Franklin would keep that pledge and never served in the armed forces. But more than a million African Americas did join the military, and did what they could to make the best of a difficult situation.
Problems began as early as basic training. Many black draftees from the North, sent to training camps in the deep South, encountered Jim Crow laws for the first time. There were frequent and sometimes bloody confrontations between black servicemen and white civilians, black troops and white ones — over women and local customs and equal access to military facilities. African Americans soldiers discovered their army meal tickets would not be accepted; they would not be served in restaurants that freely fed German or Italian prisoners. In some towns, African-American soldiers were jailed. A few were lynched.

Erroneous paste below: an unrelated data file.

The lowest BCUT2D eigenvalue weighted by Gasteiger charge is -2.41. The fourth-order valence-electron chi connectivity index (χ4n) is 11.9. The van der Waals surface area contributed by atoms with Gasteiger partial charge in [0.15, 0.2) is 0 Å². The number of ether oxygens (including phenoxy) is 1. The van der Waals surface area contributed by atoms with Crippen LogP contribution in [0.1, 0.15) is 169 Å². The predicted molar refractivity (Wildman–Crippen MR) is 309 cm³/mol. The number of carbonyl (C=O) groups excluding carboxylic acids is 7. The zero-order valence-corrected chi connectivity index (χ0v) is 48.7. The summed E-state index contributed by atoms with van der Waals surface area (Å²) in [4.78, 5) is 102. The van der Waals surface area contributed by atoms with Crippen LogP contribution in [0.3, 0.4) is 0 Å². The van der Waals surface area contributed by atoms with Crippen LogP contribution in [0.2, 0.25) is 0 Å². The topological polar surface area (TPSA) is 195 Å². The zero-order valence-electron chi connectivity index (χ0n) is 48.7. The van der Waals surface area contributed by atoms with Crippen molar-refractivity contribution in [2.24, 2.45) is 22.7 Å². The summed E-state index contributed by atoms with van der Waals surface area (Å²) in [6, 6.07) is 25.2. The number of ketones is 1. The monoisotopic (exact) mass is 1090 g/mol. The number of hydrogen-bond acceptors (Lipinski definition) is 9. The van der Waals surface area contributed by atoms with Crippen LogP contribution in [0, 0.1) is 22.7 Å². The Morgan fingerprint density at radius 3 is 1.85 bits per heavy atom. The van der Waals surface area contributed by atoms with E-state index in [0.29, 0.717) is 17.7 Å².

Once trained and deployed, most African Americans were relegated to service and support duties, regardless of their qualifications. African Americans made up half of the Transportation Corps in the European theater, including the members of the “Red Ball Express,” the enormous convoy system that supplied Allied forces moving through Europe following the invasion of Normandy. Black troops were assigned to build air bases, clear mines, and feed the troops, and to the unpleasant job of graves registration — identifying and burying the dead. Such tasks were essential to victory, and often terribly dangerous, but rarely afforded the glory connected with frontline combat.
Confronted with growing protest, the military did eventually make a few changes. An Army Air Corps training camp was set up at Tuskegee Institute in Alabama. Two all-African American Army divisions were deployed overseas — the 92nd in Europe, and the 93rd in the Pacific. A single ship, the USS Mason, was manned entirely by blacks — except for her commander. The all-black 761st Tank Battalion would eventually fight in Europe, sent to the front by George Patton with the admonition: “I don’t care what color you are, so long as you go up there and kill those kraut sonsabitches.”